Delivery of eservices is made possible by Estonia’s adoption of an open decentralized system that links together databases and services. They actively stay away from single, all – encompassing systems, ensuring that their infrastructure is open, flexible to use, able to interface with existing and legacy systems and equally able to benefit from the constant stream of new development, such as open source applications. (The Microsoft v open source debate that occurs in Jersey was not a feature of our time in Estonia.  They handle both as easily, focussing on the best solution that delivers the most benefit).


Underpinning this is a set of elegant principles that guide the digital foundation

  • Decentralisation:  There is no central database and every stakeholder – government department, ministry or business- gets to choose its own system in its own time
  • Interconnectivity: All elements in the system must be able to work together smoothly
  • Open platform: Any institution can use the infrastructure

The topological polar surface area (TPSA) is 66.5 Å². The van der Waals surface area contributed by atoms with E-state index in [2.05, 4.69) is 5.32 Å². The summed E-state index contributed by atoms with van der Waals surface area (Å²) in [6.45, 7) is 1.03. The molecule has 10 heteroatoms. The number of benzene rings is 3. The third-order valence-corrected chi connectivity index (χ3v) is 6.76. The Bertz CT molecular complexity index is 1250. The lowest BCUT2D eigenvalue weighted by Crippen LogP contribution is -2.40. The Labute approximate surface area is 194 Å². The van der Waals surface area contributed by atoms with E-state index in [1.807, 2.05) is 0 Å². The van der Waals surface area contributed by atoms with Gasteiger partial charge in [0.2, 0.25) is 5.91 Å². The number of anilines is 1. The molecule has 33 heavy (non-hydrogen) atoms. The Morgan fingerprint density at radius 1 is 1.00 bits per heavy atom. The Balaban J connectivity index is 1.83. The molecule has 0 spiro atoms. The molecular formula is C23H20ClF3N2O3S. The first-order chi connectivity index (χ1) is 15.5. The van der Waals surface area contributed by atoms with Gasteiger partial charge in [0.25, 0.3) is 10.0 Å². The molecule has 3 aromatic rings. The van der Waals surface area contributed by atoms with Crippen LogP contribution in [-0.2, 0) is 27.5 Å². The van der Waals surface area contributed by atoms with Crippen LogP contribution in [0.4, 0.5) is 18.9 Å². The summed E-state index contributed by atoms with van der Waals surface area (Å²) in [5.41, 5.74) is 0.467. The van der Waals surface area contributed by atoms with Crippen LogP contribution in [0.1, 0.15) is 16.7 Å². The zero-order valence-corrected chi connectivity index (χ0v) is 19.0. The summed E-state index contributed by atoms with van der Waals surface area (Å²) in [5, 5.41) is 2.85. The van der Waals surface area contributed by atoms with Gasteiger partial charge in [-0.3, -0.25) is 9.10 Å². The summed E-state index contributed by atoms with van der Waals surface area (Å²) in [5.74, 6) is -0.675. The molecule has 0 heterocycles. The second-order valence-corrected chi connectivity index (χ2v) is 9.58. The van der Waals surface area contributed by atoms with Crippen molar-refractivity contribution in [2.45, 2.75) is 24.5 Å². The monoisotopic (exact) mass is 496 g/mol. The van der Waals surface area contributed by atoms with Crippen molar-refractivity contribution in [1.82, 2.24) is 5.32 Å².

• Open-ended process: A continuous evolution, growing and improving organically driven by the needs and creativity of citizens, business, government and the IT sector
  • Infrastructure: A flexible and open system linking together various data bases


A crucial element of the technology platform is X Road.  X Road is a tool that connects all decentralised components of the system together.  It’s the environment that allows the many eservices to be delivered, no matter what platform they are on.  In the Jersey vision, this is being termed the eGov Bus, and is practically an identical concept.  When this extends in to the private realm it will exactly mirror the Estonian approach.  Note X Road has a ‘brand’ in Estonia, a strong public face.  We need something better than eGov Bus for ours!